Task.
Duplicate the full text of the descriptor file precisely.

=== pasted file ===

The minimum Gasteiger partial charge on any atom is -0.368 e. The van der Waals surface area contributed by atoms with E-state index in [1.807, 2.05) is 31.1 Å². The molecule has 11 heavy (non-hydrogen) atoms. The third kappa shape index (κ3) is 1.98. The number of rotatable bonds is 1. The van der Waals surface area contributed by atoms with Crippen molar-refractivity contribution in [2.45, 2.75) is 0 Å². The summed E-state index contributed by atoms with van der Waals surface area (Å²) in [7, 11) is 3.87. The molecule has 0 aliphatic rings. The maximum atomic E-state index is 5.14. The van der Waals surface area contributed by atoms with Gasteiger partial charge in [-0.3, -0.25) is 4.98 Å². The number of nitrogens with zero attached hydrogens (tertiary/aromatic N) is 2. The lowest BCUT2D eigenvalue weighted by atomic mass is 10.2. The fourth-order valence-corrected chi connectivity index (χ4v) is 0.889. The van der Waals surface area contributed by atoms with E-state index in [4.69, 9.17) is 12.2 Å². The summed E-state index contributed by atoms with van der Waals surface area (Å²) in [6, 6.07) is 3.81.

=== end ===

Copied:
The minimum Gasteiger partial charge on any atom is -0.368 e. The van der Waals surface area contributed by atoms with E-state index in [1.807, 2.05) is 31.1 Å². The molecule has 11 heavy (non-hydrogen) atoms. The third kappa shape index (κ3) is 1.98. The number of rotatable bonds is 1. The van der Waals surface area contributed by atoms with Crippen molar-refractivity contribution in [2.45, 2.75) is 0 Å². The summed E-state index contributed by atoms with van der Waals surface area (Å²) in [7, 11) is 3.87. The molecule has 0 aliphatic rings. The maximum atomic E-state index is 5.14. The van der Waals surface area contributed by atoms with Gasteiger partial charge in [-0.3, -0.25) is 4.98 Å². The number of nitrogens with zero attached hydrogens (tertiary/aromatic N) is 2. The lowest BCUT2D eigenvalue weighted by atomic mass is 10.2. The fourth-order valence-corrected chi connectivity index (χ4v) is 0.889. The van der Waals surface area contributed by atoms with E-state index in [4.69, 9.17) is 12.2 Å². The summed E-state index contributed by atoms with van der Waals surface area (Å²) in [6, 6.07) is 3.81.